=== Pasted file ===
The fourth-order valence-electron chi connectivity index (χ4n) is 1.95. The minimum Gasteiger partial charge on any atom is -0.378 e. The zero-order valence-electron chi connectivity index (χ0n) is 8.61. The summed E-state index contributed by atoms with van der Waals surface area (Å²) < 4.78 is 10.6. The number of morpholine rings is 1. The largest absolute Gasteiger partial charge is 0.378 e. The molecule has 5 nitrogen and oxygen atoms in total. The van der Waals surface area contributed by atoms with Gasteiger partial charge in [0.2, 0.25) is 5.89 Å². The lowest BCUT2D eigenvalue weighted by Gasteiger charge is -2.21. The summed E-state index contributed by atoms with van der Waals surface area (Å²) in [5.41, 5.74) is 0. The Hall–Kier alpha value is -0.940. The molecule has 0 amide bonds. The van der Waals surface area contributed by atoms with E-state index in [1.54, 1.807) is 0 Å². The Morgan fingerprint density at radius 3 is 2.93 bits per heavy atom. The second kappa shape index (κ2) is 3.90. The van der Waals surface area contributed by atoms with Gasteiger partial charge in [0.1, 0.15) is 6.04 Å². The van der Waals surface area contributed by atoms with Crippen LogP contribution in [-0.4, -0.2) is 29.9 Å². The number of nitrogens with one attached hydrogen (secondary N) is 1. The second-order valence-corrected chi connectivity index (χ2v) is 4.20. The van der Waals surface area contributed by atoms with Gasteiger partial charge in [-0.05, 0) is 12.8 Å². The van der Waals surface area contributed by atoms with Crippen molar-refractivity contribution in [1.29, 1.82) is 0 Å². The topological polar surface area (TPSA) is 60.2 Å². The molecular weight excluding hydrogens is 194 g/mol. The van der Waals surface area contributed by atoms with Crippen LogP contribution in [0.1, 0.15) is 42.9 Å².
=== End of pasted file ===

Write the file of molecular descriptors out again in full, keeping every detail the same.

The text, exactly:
The fourth-order valence-electron chi connectivity index (χ4n) is 1.95. The minimum Gasteiger partial charge on any atom is -0.378 e. The zero-order valence-electron chi connectivity index (χ0n) is 8.61. The summed E-state index contributed by atoms with van der Waals surface area (Å²) < 4.78 is 10.6. The number of morpholine rings is 1. The largest absolute Gasteiger partial charge is 0.378 e. The molecule has 5 nitrogen and oxygen atoms in total. The van der Waals surface area contributed by atoms with Gasteiger partial charge in [0.2, 0.25) is 5.89 Å². The lowest BCUT2D eigenvalue weighted by Gasteiger charge is -2.21. The summed E-state index contributed by atoms with van der Waals surface area (Å²) in [5.41, 5.74) is 0. The Hall–Kier alpha value is -0.940. The molecule has 0 amide bonds. The van der Waals surface area contributed by atoms with E-state index in [1.54, 1.807) is 0 Å². The Morgan fingerprint density at radius 3 is 2.93 bits per heavy atom. The second kappa shape index (κ2) is 3.90. The van der Waals surface area contributed by atoms with Gasteiger partial charge in [0.1, 0.15) is 6.04 Å². The van der Waals surface area contributed by atoms with Crippen LogP contribution in [-0.4, -0.2) is 29.9 Å². The number of nitrogens with one attached hydrogen (secondary N) is 1. The second-order valence-corrected chi connectivity index (χ2v) is 4.20. The van der Waals surface area contributed by atoms with Gasteiger partial charge in [-0.05, 0) is 12.8 Å². The van der Waals surface area contributed by atoms with Crippen molar-refractivity contribution in [1.29, 1.82) is 0 Å². The topological polar surface area (TPSA) is 60.2 Å². The molecular weight excluding hydrogens is 194 g/mol. The van der Waals surface area contributed by atoms with Crippen LogP contribution in [0.1, 0.15) is 42.9 Å².